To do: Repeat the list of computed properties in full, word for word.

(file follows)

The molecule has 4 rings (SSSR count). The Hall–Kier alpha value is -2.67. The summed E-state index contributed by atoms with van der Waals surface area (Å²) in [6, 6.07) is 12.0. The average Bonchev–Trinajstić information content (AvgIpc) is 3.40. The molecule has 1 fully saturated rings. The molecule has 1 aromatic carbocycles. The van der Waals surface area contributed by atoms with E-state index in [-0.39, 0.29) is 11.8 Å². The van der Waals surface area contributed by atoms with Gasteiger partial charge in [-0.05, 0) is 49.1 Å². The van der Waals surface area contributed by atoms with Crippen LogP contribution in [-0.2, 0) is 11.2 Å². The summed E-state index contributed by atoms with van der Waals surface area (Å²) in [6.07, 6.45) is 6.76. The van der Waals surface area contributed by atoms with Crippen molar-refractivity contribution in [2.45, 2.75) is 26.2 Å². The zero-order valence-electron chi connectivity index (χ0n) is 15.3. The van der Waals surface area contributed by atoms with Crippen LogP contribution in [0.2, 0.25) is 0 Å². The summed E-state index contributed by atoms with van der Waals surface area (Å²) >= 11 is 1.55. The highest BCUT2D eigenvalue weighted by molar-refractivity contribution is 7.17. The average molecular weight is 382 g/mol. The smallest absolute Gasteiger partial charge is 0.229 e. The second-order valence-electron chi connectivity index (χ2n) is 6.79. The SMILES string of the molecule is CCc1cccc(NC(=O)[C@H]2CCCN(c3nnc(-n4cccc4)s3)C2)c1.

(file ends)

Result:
The molecule has 4 rings (SSSR count). The Hall–Kier alpha value is -2.67. The summed E-state index contributed by atoms with van der Waals surface area (Å²) in [6, 6.07) is 12.0. The average Bonchev–Trinajstić information content (AvgIpc) is 3.40. The molecule has 1 fully saturated rings. The molecule has 1 aromatic carbocycles. The van der Waals surface area contributed by atoms with E-state index in [-0.39, 0.29) is 11.8 Å². The van der Waals surface area contributed by atoms with Gasteiger partial charge in [-0.05, 0) is 49.1 Å². The van der Waals surface area contributed by atoms with Crippen LogP contribution in [-0.2, 0) is 11.2 Å². The summed E-state index contributed by atoms with van der Waals surface area (Å²) in [6.07, 6.45) is 6.76. The van der Waals surface area contributed by atoms with Crippen molar-refractivity contribution in [2.45, 2.75) is 26.2 Å². The zero-order valence-electron chi connectivity index (χ0n) is 15.3. The van der Waals surface area contributed by atoms with Crippen LogP contribution in [0.2, 0.25) is 0 Å². The summed E-state index contributed by atoms with van der Waals surface area (Å²) >= 11 is 1.55. The highest BCUT2D eigenvalue weighted by molar-refractivity contribution is 7.17. The average molecular weight is 382 g/mol. The smallest absolute Gasteiger partial charge is 0.229 e. The second-order valence-electron chi connectivity index (χ2n) is 6.79. The SMILES string of the molecule is CCc1cccc(NC(=O)[C@H]2CCCN(c3nnc(-n4cccc4)s3)C2)c1.